You'll likely think up many more questions tailored to your industry, but this boiler plate will get you going. 

When do you know that you have enough information? When you start predicting what your potential buyers will say next. 

 

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2. Organize the Information

Next you'll take all that juicy information you've uncovered through phone interviews or email surveys (don't feel shy about offering a small incentive for people's time), and organize it into your buyer personas. Between three and five personas are usually good to start with, unless you are a large company offering diverse products or services. 

Here are the first few steps in organizing all that data:

  • Give your buyer a name and a job title
  • Give your buyer a face by downloading a stock photo
  • Narrow down the details to those that are relevent and common to your buyer
  • Assemble them on a template, such as this one, from our partner Hubspot. 

3. Share the Personas with Your Sales Team

Now that you've gone through all that work to create b2b buyer personas, don't allow them to become relics in the back of the file cabinet. Share them with your sales and marketing teams to help them learn the language of your buyers. 

4. Update B2B Buyer Personas 

If the last time you created buyer personas you had a juno email account, it's way past time for some updates. Buyers' habits change and even job titles can become rare or even obsolete (data entry keyers and travel agents come to mind). 

 

Pitfalls of Creating Buyer Personas

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The bottom line is that you want you buyer personas to contain relevant information. Don't waste time creating personas that are not based on actual data. You may think you know your buyers, but until you get out there and start listening, you cannot provide a definitive persona that will be useful. 

You also want to avoid getting caught up in the little details. It's likely not relevant that the buyer of your automation software drives an American, or foreign-made, car. Stick to the information that relates to their purchasing decisions and how the product functions in their everyday lives.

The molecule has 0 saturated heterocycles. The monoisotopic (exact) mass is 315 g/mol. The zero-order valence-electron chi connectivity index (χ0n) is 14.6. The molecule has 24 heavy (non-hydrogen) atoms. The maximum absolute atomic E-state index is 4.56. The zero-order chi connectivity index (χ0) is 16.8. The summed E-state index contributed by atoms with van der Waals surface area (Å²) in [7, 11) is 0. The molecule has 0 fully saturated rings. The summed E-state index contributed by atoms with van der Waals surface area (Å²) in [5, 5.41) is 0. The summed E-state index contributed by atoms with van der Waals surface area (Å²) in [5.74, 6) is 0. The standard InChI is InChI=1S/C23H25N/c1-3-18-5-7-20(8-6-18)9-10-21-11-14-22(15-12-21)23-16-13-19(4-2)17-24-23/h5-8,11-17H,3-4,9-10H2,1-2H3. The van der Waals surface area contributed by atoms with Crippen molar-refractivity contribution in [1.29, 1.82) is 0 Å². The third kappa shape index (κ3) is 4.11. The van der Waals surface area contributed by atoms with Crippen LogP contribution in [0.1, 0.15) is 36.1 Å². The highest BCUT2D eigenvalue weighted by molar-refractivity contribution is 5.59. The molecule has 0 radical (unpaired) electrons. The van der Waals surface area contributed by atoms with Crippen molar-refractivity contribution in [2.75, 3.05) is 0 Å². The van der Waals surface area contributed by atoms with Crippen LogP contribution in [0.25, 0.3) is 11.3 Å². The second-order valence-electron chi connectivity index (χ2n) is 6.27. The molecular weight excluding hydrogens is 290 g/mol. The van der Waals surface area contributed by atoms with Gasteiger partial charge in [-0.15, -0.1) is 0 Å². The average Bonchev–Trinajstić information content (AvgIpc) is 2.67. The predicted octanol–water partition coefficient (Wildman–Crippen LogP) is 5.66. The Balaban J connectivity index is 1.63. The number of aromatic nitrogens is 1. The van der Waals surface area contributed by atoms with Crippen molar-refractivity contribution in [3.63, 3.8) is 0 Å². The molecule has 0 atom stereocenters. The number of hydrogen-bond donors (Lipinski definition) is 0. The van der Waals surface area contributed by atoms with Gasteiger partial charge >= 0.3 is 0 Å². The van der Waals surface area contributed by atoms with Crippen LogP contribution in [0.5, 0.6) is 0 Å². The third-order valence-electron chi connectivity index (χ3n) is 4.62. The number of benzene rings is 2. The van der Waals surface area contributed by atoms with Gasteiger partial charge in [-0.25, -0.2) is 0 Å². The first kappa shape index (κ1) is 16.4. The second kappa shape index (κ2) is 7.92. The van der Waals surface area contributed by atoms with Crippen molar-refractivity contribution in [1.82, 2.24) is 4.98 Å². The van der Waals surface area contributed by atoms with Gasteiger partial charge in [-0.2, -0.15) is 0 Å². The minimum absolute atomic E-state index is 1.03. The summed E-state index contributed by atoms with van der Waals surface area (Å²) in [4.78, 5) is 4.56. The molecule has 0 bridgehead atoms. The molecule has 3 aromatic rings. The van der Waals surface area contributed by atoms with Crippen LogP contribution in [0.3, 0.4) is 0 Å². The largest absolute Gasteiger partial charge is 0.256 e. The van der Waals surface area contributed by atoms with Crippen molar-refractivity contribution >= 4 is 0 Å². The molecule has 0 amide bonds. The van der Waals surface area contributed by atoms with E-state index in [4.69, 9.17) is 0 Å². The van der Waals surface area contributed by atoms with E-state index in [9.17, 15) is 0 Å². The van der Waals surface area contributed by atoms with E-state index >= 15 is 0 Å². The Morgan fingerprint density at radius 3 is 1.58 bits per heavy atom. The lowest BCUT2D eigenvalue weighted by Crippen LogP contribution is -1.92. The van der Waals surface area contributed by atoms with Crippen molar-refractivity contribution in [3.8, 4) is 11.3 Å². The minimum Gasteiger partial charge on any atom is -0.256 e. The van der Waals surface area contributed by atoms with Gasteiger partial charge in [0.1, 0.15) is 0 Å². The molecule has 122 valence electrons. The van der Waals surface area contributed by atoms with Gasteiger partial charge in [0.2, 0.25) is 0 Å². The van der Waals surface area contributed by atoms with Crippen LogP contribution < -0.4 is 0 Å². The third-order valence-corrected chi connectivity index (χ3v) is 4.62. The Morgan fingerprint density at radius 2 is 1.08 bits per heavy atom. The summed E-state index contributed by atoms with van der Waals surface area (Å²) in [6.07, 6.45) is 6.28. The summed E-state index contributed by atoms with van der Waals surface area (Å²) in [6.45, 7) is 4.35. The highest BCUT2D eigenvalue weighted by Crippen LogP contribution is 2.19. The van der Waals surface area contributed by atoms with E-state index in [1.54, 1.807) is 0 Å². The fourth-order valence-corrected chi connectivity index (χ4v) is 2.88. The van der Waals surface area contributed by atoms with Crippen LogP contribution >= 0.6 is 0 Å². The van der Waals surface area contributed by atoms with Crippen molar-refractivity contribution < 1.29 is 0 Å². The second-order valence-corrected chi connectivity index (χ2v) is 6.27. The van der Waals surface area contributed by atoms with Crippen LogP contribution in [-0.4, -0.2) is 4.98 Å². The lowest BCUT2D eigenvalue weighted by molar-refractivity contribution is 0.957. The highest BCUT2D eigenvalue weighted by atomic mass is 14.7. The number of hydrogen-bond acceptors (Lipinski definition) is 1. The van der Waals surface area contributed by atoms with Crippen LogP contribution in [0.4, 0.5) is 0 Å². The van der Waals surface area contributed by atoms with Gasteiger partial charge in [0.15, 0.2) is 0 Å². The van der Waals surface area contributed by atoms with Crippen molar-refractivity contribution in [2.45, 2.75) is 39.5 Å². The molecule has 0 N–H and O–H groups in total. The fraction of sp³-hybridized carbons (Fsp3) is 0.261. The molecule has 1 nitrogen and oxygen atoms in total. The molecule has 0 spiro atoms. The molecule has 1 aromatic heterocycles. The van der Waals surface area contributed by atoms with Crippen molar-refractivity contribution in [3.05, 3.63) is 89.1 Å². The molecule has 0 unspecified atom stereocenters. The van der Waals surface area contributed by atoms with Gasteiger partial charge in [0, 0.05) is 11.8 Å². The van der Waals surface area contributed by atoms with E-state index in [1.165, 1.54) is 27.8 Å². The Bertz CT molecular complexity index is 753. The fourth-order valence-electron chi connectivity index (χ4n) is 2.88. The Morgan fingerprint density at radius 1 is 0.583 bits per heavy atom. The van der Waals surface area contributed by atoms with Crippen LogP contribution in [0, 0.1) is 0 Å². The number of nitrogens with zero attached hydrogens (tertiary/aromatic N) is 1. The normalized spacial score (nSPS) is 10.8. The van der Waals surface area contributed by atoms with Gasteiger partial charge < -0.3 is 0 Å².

Many companies have good intentions of using buyer personas, but they never turn the page on using them. Not only do you need to share the personas with your sales and marketing team, but you need to explain how to use them.  

Forms should be tailored to each buyer persona targeted in a marketing campaign. You won't send the same email to Sally, who has been with your company for years, as you will to Sam, who just downloaded your ebook. The buyer persona will help you to custom design your marketing campaigns.

 

What to do Next

  1. Read about How to Rock at Content Creation so that you can provide your buyers with engaging content. 
  2. Download the Buyer Persona Template.
  3. Take the 60-day Content Creation Challenge to see how to turn your content marketing into a results-driven marketing machine. 

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Sep 15, 2015
 
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Wendy Marx

Wendy Marx is the founder and president of Marx Communications, a boutique inbound marketing and public relations agency. An award-winning B2B public relations pro, she has helped many small- & medium-sized firms (SMBs) become well-known industry brands and transform their businesses, going from Anonymity to Industry Icon™.

Her business articles have appeared in The New York Times, InformationWeek, Inc., Advertising Age, & Fast Company, among other outlets. 

View all posts by Wendy Marx